The Voice of Veganism and Bill Clinton is not Vegan

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A very interesting dynamic occurred when I created this blog. Something I didn’t expect and something that took me by surprise: I became the voice of veganism.

Not the voice. Not like T. Colin Campbell or Bill Clinton (who, by the way, is not vegan but I am really pleased he is “on our side”), but a voice in the vegan community nonetheless. An authority.

Example?

Back on June 25, I posted a quote about the fact that there is no 50% vegan or no “Vegan Before 6,” as Mark Bittman tries to make us believe. By me posting this concept. By me making this statement. On the Internet. It became truth. By the way, I still hold this belief to be true. You’re either vegan or you’re not.

Me, the reluctant vegan, was suddenly thrust into controversy and attacked by half-vegans asking me who made me the person who can choose who can and cannot be called “vegan.” How did I become the voice of veganism?

It’s because I started a blog. That’s how.

It was the greatest number of visits and comments and set the bar very high for just how powerful this media can be. Until yesterday.

Yesterday I posted a satire about vegans dropping dead from a lack of protein. It was the single highest trafficked day yet on MeatyVegan.com and the clicks have continued overnight and into this morning. Many people commented and messaged me that they thought that the article was real news. Really? How is it possible people believe me? How could they think that vegans were actually dying from protein deficiency?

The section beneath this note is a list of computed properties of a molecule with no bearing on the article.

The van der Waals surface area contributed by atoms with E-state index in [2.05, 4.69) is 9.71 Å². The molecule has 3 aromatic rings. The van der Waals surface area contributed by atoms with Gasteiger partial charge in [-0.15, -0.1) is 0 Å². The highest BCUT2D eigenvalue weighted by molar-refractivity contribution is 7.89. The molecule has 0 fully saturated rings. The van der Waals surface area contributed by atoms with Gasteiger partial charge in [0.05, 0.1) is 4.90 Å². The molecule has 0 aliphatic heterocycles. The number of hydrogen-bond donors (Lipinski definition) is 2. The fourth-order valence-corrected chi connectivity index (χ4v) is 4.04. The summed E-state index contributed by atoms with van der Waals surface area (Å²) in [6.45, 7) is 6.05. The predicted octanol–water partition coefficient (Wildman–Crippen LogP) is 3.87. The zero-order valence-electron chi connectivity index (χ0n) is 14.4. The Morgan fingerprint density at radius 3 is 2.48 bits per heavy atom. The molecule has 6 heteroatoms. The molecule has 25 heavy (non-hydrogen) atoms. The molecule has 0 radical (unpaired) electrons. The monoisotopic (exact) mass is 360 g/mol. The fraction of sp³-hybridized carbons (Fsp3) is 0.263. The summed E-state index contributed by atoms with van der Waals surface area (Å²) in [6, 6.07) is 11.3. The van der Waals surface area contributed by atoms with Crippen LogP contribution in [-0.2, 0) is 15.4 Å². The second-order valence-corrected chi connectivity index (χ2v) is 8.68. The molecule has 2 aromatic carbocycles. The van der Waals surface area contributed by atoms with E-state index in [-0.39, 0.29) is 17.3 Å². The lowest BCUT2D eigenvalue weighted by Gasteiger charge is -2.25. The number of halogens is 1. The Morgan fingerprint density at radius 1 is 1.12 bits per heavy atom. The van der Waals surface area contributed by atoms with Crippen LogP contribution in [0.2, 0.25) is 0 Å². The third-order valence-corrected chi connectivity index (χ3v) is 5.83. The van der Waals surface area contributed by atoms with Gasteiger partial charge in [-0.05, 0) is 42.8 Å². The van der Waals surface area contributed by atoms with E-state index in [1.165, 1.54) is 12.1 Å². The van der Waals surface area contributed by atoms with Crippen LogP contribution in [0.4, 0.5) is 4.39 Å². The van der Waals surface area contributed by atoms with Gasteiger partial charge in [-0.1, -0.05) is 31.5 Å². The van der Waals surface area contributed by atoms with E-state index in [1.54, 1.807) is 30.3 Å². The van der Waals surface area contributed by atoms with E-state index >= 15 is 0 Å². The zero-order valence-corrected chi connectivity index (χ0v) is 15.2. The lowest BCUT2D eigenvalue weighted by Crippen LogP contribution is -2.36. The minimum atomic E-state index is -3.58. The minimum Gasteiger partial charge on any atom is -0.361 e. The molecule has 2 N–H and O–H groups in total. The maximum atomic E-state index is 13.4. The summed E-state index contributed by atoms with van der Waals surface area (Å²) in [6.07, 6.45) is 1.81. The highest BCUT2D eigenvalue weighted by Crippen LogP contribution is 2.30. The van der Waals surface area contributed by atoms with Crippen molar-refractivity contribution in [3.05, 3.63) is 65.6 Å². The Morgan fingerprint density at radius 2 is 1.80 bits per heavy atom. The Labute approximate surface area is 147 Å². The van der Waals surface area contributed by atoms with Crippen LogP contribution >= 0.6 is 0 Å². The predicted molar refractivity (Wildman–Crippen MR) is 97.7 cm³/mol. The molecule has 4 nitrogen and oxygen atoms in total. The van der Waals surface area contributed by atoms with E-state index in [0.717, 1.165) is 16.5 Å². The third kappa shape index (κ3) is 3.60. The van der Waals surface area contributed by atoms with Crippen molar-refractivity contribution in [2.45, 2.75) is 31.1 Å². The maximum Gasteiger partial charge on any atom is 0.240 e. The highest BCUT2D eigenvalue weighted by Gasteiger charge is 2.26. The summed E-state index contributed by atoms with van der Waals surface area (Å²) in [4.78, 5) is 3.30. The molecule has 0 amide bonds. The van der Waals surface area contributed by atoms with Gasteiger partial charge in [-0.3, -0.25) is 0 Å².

It’s because it was published on a blog. That’s how.

I could pretty much write anything about anything and people would take it for fact. Which brings me to my point (you knew I’d get there eventually).

As a vegan we are inundated with what is right or wrong. Questions about our lifestyle and diet. What we can and cannot eat and what is good for us and what is not. The Internet has provided such a simple and quick way to get “answers.” The soy controversy. Raw milk debate. Benefits of eating eggs. Honey. Beaver sac excretions. Sources of protein and where do we get vitamin B12?

I have one piece of advice for vegans and omnivores alike: Please check your sources and never, ever believe any information online that has “dot blog,” “dot blogspot,” or “wordpress” in the URL. These are not, nor will they ever be, considered reliable sources of information.

Anyone can blog about anything and they can actually make it appear official. If you do have questions about your diet, there is just one website you need to bookmark: NutritionFacts.org. Dr. Greger and his team have built a massive, searchable, unbiased database of articles, links, and videos that provide reliable answers.

It’s important to remember that your sources of information should be accurate, unbiased, well-researched and well-respected. Perhaps one day that will be MeatyVegan.com.

Check this blog tomorrow when I report on the exciting, new vegan menu McDonalds plans to roll out early next year!

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